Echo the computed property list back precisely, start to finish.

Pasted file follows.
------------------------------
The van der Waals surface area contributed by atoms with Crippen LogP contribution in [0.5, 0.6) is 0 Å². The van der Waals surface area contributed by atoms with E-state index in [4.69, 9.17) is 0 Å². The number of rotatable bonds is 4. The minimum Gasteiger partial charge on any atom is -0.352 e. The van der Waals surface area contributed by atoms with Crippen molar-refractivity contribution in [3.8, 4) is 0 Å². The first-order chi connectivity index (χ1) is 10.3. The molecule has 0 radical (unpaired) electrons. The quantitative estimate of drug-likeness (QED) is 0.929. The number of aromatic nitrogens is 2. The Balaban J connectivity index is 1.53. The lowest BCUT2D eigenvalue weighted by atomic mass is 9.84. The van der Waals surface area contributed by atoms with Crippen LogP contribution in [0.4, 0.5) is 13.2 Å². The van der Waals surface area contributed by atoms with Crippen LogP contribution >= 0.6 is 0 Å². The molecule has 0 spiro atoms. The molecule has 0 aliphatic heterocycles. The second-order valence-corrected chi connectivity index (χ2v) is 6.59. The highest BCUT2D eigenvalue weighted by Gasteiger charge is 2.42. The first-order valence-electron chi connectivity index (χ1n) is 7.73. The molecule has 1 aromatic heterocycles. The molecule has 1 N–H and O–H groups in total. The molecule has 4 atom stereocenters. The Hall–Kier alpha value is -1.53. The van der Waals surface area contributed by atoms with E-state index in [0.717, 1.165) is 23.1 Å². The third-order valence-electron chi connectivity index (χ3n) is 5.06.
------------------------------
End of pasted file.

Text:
The van der Waals surface area contributed by atoms with Crippen LogP contribution in [0.5, 0.6) is 0 Å². The van der Waals surface area contributed by atoms with E-state index in [4.69, 9.17) is 0 Å². The number of rotatable bonds is 4. The minimum Gasteiger partial charge on any atom is -0.352 e. The van der Waals surface area contributed by atoms with Crippen molar-refractivity contribution in [3.8, 4) is 0 Å². The first-order chi connectivity index (χ1) is 10.3. The molecule has 0 radical (unpaired) electrons. The quantitative estimate of drug-likeness (QED) is 0.929. The number of aromatic nitrogens is 2. The Balaban J connectivity index is 1.53. The lowest BCUT2D eigenvalue weighted by atomic mass is 9.84. The van der Waals surface area contributed by atoms with Crippen LogP contribution in [0.4, 0.5) is 13.2 Å². The van der Waals surface area contributed by atoms with Crippen LogP contribution >= 0.6 is 0 Å². The molecule has 0 spiro atoms. The molecule has 0 aliphatic heterocycles. The second-order valence-corrected chi connectivity index (χ2v) is 6.59. The highest BCUT2D eigenvalue weighted by Gasteiger charge is 2.42. The first-order valence-electron chi connectivity index (χ1n) is 7.73. The molecule has 1 aromatic heterocycles. The molecule has 1 N–H and O–H groups in total. The molecule has 4 atom stereocenters. The Hall–Kier alpha value is -1.53. The van der Waals surface area contributed by atoms with E-state index in [0.717, 1.165) is 23.1 Å². The third-order valence-electron chi connectivity index (χ3n) is 5.06.